some bioplastics are designed to biodegrade with oxygen and ultraviolet radiation so will degrade in the sun, where others require industrial composting processes with equal impact on the environment as recycled plastic. there’s also an argument that bioplastics which end up in landfills deprived of oxygen may release methane, a greenhouse gas 23 times more potent than carbon dioxide.
parley carries out individual cleanups around the world including this one on a beach in rio de janeiro
‘we can’t think perfect. we have to think in incremental steps. we want to replace these materials but the path to that is a long one. replacing plastic might take 15 years. in some areas, you can probably do it in five but in other areas, it could also extend to 20 years.’
‘so we have to cut it down and say, listen, here are solutions for different applications. recycling is for now the best thing we can do today and it’s better than making more material, it’s better than making more plastic. we have to get that stuff out of nature anyway but it should not be seen as the ultimate solution.’
‘today, we are able to turn pretty much any material that we find into an upcycled, new material. it takes some effort, but it can be done. there is no excuse anymore to use virgin plastic.’
parley’s cleanup collaborations remove plastic waste from beaches, remote islands, rivers, mangroves and high seas
‘but the truth is, it’s a complex territory and we need way more insight and more knowledge,’ said gutsch. ‘we have to look at all these inventions and we have to be sceptical even before we actually invest into new materials.’
‘it might be that we are just creating the next big monster, it might be that biotech is even worse than plastic — we don’t know. but we have to try.’
cyrill gutsch, founder of parley for the oceans, image by eric white
and parley is trying — as part of its next chapter it has declared the island nation of the maldives as an epicenter, gathering the world’s leading creators and scientists to replace all harmful materials and products used in the supply chains of its brand partners within the next seven years. the base for this global innovation initiative is a small island called kondey mathee laabadhoo in the southern atolls of the maldives, where parley is building a permanent collaboration space called parley station one, in partnership with the republic of the maldives.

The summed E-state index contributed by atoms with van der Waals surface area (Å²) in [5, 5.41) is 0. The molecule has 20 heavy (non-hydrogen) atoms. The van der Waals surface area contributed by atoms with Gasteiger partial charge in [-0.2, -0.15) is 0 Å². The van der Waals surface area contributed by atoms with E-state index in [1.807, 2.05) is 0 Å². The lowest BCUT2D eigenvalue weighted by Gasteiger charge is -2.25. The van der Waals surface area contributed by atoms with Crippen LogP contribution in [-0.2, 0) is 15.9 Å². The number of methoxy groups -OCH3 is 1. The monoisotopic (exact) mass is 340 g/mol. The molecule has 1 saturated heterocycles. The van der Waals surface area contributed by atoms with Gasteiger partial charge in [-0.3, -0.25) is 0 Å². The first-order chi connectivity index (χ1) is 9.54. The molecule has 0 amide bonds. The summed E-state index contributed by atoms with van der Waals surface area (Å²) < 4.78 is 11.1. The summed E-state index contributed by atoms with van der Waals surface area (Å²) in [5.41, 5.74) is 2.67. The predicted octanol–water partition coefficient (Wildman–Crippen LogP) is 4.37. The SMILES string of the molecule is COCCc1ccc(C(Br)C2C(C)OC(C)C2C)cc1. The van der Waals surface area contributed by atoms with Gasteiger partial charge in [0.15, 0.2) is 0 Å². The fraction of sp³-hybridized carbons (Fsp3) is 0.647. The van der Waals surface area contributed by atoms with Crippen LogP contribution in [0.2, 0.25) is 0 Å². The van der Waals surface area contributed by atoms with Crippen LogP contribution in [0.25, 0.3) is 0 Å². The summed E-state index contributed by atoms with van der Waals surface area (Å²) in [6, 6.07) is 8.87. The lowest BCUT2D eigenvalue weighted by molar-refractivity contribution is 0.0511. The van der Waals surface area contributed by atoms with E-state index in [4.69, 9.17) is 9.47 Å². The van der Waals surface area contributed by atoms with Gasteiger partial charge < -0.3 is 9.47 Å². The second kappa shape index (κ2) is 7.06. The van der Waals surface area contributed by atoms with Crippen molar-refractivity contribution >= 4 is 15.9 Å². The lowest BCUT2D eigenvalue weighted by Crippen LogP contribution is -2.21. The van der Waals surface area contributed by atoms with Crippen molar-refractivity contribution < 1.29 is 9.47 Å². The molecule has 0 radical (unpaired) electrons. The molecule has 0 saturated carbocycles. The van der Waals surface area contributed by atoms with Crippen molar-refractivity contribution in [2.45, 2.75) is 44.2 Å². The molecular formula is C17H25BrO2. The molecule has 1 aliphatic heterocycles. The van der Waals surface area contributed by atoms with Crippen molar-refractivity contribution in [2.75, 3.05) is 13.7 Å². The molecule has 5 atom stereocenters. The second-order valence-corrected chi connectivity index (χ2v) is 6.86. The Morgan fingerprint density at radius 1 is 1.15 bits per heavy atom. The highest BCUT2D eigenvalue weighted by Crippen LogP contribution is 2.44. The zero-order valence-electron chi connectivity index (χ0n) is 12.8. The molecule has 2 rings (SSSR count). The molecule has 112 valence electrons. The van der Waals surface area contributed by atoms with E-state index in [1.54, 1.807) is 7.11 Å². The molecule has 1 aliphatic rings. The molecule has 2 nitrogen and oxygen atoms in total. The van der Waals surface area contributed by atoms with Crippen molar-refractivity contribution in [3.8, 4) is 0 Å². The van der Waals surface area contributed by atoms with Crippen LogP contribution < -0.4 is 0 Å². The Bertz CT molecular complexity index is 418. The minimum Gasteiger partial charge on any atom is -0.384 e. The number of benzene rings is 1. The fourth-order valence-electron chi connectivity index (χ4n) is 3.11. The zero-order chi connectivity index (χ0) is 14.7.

‘plastic is just a symbol plastic of a toxic age we created. it’s not the only problem but is the ideal problem to create a trend around but then we have to push it too until it becomes a carry over to any other toxic substance.’
‘we have to do the same with fossil fuel. we have to do the same with formaldehyde or some weird chemicals that we are putting onto our food or into our clothing or into our furniture. i think we have to now manage to shift this plastic hype to a, pretty much a suspicion against toxic materials.’
‘I really see it as the obligation of the creative industry, to really reinvent all toxic materials within the next 10 years. we have to put a strong focus on that and say, we don’t want to create and we don’t want to produce products anymore that contribute to the destruction of our planet.’
an elemental part of its mission is something it calls AIR strategy. it entails avoiding plastic; intercepting its proliferation with the environment; and redesigning products using eco-friendly materials. in its initial phase, parley has introduced programs to reduce reliance on single-use plastics, as well as plastic interception and baling sites in island communities and more than 70 schools. it is also conducting regular cleanups on affected coastlines and recently opened the first-ever recycling center and innovation lab in the island nation’s capital, malé.
so far, the project has been well-received and the ministry of environment alongside national waste management company wamco have got involved in what is now a 10-year action plan. it includes the expansion of recycling infrastructure, cleanups, and perhaps most importantly, education initiatives that aim to instil into the community some of the wonder cyrill felt himself about the ocean as a child.